Posts Tagged With: book marketing

My Experience with Amazon Marketing Services

In my continued desperate attempts to get people to read my books, I decided to try out Amazon Marketing Services. For anyone who doesn’t know what that means, it’s basically a marketing service run by Amazon where you create an ad that will show up when people browse related products. You set a CPC bid (i.e. how much you pay when someone clicks the ad), along with a max budget. Then you sit back and hope the people who click your ad are willing to take the next step and purchase your book!

 

My marketing adventure …

I set up the ad for my first book, Imminent Danger And How to Fly Straight into It, back in January of 2017. The CPC bid I chose was $0.35 — as in, every time someone clicks the ad, I pay Amazon 35 cents. I tried a cheaper CPC bid (25 cents) but it wasn’t getting any views, so I had to up it a bit to make it worth Amazon’s time to actually show my ad.

My max budget was $200 although, SPOILER ALERT, I totally did not run through all that money. Hahaha, can you imagine? That would mean people would actually have to click the ad.

Sarcasm aside, I did see a tiny bit of return for my investment, although definitely not nearly as much as I put in. Here’s the stats on my campaign, which I ran for about 4 months starting in January of 2017:

amazon marketing services results may 2017

 

Let’s break those numbers down …

17,990 impressions: # of people who saw the ad (or the ad showed up while they were browsing Amazon and they ignored it)

199 clicks: # of people who clicked the ad (costing me 35 cents per click)

1.106% CTR: the ratio of clicks to impressions

199 DPV: same concept as “clicks” (not sure why this is a different stat)

$69.65 Spend: amount of money I spent to get people to click the ad

$0.35 ACPC: average cost per click (because I could raise or lower the click price if I found it wasn’t getting enough views)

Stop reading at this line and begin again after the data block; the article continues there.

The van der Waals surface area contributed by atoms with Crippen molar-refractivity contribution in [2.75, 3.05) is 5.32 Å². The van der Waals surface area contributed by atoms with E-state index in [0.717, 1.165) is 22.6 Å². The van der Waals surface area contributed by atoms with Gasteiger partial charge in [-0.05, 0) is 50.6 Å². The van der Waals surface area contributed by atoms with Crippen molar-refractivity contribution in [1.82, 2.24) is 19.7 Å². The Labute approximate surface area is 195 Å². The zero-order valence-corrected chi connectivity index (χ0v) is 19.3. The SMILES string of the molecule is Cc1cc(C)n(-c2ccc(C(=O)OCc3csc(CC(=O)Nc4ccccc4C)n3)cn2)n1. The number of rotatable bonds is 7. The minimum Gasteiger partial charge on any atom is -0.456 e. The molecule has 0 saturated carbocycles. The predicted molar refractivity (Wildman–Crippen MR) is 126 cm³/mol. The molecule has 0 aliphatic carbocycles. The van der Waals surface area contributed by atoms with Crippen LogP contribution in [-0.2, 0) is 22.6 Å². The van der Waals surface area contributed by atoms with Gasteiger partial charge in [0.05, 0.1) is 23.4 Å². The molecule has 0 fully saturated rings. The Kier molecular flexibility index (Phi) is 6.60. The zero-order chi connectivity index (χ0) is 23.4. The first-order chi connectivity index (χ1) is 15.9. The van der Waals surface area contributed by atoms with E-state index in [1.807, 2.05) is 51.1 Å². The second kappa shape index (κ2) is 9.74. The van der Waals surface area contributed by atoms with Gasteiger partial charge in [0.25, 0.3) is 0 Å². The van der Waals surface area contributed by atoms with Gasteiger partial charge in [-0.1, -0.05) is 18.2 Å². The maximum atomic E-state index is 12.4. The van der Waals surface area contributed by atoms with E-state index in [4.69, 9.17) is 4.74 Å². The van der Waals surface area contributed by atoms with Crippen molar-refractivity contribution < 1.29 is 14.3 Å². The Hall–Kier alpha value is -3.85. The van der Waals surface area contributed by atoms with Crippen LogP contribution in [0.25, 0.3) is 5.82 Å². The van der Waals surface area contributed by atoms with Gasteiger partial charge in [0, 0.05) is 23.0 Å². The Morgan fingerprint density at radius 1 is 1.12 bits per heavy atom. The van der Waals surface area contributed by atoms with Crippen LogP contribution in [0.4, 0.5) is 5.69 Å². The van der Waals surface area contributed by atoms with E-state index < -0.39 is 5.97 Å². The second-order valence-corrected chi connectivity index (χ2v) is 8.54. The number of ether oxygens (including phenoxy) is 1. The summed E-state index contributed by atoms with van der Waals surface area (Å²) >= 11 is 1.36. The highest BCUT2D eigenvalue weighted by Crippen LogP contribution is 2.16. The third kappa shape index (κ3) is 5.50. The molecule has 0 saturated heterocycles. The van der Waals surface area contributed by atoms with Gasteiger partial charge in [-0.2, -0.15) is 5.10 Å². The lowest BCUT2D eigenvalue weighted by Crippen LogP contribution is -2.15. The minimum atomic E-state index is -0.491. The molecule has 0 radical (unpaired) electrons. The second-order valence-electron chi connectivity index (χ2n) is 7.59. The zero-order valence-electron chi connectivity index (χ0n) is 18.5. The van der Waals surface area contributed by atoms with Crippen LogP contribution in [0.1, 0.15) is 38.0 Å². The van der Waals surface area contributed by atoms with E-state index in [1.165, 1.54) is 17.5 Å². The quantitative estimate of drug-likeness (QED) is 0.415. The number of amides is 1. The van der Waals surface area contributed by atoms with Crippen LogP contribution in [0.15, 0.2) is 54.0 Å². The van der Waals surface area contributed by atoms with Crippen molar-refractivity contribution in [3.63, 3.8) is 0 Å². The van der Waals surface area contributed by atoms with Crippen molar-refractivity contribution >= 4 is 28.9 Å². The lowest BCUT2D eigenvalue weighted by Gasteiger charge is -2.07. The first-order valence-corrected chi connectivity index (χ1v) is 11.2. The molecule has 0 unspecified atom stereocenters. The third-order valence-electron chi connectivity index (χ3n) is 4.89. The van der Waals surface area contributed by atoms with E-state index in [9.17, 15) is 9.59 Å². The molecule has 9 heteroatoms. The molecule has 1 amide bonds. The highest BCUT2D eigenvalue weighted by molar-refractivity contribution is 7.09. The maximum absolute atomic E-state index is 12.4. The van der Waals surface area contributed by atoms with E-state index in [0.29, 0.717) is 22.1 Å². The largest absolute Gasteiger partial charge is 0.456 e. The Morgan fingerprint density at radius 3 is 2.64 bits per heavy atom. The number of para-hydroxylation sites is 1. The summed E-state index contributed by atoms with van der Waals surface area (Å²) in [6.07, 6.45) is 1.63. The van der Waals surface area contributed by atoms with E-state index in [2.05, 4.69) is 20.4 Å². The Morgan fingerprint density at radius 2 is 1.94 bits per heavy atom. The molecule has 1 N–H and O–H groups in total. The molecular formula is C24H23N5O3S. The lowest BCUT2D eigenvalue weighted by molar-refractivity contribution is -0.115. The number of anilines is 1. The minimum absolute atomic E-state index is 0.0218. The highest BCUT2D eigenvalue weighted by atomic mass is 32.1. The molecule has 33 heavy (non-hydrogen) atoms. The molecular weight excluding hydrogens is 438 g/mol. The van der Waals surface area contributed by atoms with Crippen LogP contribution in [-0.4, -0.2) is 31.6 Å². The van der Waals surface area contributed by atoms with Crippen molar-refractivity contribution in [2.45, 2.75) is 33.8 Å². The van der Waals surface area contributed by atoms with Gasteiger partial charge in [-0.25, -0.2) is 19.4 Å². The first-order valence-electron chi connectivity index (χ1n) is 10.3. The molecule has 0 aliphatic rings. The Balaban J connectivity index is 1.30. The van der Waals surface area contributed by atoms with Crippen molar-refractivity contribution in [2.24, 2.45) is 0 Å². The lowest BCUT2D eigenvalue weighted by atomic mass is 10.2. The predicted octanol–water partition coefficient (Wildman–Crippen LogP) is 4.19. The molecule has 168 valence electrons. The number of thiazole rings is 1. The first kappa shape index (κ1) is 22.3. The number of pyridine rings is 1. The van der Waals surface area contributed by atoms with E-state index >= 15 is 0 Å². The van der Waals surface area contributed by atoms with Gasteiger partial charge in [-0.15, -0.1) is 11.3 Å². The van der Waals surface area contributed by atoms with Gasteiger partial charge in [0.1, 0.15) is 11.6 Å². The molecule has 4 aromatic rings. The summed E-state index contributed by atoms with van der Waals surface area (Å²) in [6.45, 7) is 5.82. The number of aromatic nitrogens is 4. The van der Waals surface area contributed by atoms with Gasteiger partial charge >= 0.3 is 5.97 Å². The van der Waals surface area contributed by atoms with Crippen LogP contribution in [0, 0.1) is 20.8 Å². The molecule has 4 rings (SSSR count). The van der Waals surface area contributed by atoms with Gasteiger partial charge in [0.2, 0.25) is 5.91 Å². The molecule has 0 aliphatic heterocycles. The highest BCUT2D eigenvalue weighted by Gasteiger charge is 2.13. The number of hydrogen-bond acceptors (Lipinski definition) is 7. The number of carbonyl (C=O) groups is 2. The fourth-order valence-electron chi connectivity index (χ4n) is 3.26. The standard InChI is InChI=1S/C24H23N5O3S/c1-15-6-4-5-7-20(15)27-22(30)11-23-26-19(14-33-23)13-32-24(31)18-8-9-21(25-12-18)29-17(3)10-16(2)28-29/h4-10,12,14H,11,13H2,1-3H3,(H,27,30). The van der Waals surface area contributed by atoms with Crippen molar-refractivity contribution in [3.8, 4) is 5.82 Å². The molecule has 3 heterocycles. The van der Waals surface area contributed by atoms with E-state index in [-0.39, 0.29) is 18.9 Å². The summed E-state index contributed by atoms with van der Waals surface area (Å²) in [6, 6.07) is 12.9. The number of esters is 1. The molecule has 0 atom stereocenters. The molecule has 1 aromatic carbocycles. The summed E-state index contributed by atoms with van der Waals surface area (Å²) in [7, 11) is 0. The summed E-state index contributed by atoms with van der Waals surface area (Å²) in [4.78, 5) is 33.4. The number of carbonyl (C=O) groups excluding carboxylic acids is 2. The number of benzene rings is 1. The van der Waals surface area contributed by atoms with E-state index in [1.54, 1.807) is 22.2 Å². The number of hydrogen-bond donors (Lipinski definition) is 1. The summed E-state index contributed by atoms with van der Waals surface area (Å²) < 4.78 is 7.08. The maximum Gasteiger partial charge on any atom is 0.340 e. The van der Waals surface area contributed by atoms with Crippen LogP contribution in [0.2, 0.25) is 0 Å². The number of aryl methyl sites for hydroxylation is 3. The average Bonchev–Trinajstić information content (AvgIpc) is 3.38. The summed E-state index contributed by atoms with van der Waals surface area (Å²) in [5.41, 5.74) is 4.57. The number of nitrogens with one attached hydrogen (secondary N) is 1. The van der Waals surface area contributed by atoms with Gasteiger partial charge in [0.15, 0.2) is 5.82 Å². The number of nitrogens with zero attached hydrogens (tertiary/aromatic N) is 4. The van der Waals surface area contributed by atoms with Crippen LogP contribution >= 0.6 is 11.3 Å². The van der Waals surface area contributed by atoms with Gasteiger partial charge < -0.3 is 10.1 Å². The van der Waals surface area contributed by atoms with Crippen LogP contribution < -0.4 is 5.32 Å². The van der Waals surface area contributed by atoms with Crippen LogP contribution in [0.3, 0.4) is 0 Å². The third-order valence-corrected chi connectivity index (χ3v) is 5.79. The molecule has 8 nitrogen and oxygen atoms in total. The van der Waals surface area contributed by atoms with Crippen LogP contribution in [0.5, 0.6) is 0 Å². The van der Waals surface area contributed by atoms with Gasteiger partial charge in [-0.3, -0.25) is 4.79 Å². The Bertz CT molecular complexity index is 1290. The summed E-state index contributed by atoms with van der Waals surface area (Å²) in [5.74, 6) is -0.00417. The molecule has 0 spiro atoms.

6 estimated orders: # of sales they’re pretty sure happened because the customer clicked the ad

$15.94 Estimated Total Sales: the amount of royalties I made off selling those 6 ebooks (which doesn’t make sense because I know for a fact I make less than $2.66 per ebook sold …)

 

So what does this mean?

I spent approximately $70 to sell $16 worth of books. It’s possible some people clicked the ad, saw the book, decided to buy it later, and therefore their sales didn’t register with the “estimated total sales” measurement — but my sales have been fairly pitiful, so I doubt that. All in all, an interesting experiment, but a failed one in my opinion. I wish it had turned out better, but ultimately the point was to see if the system worked — and for me, it definitely didn’t.

I think this sort of “cost per click” system would work a lot better if the product being sold had a higher sell price — as in, you’re paying Amazon, say, $1 per click, but you make $20 if the product sells. That would make the initial payout worth it. For a $2.99 book, however, I just can’t see how this kind of marketing makes financial sense unless the purchase rate is much, much higher.